Posted by: billpurdue | August 31, 2010

Setting out on a new road

Well, it’s September and, as promised I’m starting off a new series of postings. They may not be much different from the first series, but I hope you enjoy reading them.

Amongst other things, I promised that I would be writing about titles you may have missed, so I’ll begin with a book I read and enjoyed a few weeks ago.

Now, you may think that a book about roads might be rather boring, especially as it concentrates on the development of Britain’s motorways. Well, On Roads by Joe Moran [Profile, £8.99 ,9781846680601] is far from boring. In fact, I wouldn’t object to reading it a second time as it was not only full of interesting stuff about roads (without the civil engineering details), but written in a very entertaining style: but that’s not to say it is in any way frivolous.

Back in the 1950s, everyone was very excited about the first motorway, which was actually the bit of the future M6 which formed the Preston By-Pass. Some drivers waited anxiously to be among the first to drive along a new stretch of motorway and government ministers queued up to be allowed to cut the ribbon to open the road. A few strategically placed new bits of road would spell the end of traffic congestion – or so they thought.

Many years later motorways had fallen out of favour: ministers were in short supply when new motorways needed someone to open them and the public were more concerned about road rage and the threatened introduction of road pricing. This book is a journey through the history of motorways and other roads via the antics of politicians, motorway service stations, motels , protests against road building and much more.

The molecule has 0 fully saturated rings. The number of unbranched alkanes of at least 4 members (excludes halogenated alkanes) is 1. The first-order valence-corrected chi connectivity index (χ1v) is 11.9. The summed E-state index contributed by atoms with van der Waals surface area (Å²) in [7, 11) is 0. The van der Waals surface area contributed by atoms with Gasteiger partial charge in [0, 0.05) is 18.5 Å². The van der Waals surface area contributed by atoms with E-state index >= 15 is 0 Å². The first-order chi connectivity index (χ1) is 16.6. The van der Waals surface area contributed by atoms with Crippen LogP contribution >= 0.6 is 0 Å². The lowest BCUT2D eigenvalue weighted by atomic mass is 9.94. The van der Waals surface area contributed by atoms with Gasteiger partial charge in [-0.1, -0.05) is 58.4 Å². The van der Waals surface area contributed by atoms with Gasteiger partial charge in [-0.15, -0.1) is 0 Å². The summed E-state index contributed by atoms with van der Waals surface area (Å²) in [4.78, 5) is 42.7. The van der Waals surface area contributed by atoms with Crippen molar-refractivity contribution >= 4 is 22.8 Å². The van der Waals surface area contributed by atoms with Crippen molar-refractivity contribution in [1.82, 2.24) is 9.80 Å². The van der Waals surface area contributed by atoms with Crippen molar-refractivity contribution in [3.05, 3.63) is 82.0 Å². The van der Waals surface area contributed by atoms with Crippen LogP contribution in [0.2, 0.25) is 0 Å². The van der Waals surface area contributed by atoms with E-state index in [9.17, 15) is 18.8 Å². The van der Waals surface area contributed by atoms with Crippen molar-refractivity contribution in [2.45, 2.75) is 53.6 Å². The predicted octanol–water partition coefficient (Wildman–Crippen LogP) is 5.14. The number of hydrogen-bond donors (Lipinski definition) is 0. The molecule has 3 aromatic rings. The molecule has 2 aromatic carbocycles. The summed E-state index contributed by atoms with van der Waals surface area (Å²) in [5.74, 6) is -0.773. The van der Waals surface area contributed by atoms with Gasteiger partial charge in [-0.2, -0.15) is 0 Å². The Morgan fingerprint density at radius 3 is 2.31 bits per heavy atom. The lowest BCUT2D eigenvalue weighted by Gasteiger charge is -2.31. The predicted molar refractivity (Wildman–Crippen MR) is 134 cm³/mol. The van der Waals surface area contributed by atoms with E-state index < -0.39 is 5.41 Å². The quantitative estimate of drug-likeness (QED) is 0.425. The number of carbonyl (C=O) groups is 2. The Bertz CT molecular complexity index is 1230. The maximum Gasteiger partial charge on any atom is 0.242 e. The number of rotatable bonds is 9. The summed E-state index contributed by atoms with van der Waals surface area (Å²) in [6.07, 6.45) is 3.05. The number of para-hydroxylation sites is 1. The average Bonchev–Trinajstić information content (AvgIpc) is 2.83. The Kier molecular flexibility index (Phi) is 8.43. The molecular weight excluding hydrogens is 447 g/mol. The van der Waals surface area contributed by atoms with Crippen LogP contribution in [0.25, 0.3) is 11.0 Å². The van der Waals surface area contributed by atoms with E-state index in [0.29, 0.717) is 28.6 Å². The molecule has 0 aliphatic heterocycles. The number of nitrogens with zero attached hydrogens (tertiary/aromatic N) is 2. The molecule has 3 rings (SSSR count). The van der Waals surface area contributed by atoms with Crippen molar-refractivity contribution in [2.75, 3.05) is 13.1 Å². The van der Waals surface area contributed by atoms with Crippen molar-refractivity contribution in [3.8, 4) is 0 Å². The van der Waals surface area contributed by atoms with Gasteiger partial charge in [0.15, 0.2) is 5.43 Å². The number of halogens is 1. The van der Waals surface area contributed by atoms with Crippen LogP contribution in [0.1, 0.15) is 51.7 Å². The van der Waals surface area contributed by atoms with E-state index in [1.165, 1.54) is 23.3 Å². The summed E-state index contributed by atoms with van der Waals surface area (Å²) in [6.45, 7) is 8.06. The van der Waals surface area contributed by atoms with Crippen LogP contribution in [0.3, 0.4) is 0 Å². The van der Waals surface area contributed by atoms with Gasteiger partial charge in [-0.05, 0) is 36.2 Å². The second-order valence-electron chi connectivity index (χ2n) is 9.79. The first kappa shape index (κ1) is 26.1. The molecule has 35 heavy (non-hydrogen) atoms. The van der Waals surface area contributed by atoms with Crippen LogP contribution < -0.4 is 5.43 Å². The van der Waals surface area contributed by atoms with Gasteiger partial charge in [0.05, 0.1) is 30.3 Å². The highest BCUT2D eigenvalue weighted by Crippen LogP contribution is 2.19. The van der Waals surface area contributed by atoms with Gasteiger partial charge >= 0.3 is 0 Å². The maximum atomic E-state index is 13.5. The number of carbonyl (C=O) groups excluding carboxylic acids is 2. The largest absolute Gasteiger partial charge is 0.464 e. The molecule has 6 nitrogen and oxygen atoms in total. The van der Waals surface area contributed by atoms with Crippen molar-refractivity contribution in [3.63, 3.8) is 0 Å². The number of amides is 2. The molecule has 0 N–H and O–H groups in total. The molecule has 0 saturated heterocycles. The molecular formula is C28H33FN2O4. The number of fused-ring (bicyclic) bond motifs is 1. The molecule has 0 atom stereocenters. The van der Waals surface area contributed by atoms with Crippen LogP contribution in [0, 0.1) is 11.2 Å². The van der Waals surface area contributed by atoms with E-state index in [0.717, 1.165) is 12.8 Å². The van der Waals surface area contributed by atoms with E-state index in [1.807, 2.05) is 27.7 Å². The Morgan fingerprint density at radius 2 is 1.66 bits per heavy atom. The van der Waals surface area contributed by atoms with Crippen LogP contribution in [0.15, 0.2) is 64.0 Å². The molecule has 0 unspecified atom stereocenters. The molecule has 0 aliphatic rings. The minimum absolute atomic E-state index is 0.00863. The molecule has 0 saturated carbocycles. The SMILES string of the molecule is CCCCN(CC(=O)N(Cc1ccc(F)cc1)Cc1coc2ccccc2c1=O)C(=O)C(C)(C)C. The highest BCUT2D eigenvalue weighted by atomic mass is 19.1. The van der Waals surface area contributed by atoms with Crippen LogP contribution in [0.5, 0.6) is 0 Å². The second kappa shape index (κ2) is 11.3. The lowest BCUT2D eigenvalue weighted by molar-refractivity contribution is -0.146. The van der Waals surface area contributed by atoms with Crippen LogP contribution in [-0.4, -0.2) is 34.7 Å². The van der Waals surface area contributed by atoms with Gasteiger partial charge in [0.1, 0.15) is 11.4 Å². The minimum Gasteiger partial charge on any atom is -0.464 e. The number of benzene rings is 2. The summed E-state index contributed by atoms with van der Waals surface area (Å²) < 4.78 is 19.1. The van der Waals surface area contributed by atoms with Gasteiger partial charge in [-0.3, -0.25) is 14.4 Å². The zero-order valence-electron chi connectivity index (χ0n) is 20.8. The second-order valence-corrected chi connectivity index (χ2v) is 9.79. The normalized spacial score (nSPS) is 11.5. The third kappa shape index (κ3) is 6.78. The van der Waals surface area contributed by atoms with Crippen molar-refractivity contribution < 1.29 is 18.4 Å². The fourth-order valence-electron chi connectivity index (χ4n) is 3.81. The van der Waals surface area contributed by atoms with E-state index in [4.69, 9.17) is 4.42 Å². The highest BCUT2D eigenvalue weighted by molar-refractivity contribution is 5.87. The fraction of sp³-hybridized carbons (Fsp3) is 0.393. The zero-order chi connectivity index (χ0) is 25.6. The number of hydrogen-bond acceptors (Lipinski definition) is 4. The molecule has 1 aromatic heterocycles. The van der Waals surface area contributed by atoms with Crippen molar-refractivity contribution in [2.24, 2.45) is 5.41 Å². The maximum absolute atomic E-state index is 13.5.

On Roads was published last year – Joe Moran’s previous book was Queuing for Beginners [Profile £8.99 978-1861978417] which appeared in 2007 and, according to Moran’s blog, is “a cultural history of daily habits since the war, inspired in part by the Mass-Observation surveys of the 1930s and 1940s” Sounds good too.

Just Out

The presenter of that epic documentary BBC series “History of Britain”, Simon Schama presents a new collection of entertaining essays on anything and everything – his mother’s cookery and Barack Obama to name but two topics. A Telegraph correspondent, Elizabeth Grice describes it as “a busy and eventful voyage round Schamaland”. The title is Scribble,Scribble, Scribble [ Bodley Head £20, 978-1847921314]

In 1969 two Australian guys bought a lion cub in Harrods. As he grew older the young lion became too hot to handle and eventually he was taken to Africa to be in the care of George Adamson. A year later the Australians visited their lion friend and that’s when the YouTube video which caused such a sensation was shot. The book telling the whole story was reissued a few months ago; A Lion called Christian [Bantam, £7.99 978-0553820607]

There’s a new cookery series on the telly – “The Great British Bake-Off” – presented by Sue Perkins and Mel Giedroyc. It’s another of those cookery competitions which I personally am not keen on (though I quite like Sue Perkins), but there’s a book to go with the series : The Great British Book of Baking: 120 best-loved recipes from teatime treats to pies and pasties by Linda Collister [Michael Joseph £20, 978-0718157111 ]. I might just have a look at this book as I like to dabble in a bit of baking from time to time.

Next time: tackling a George Elliot classic when you are used to only 20th century novels.

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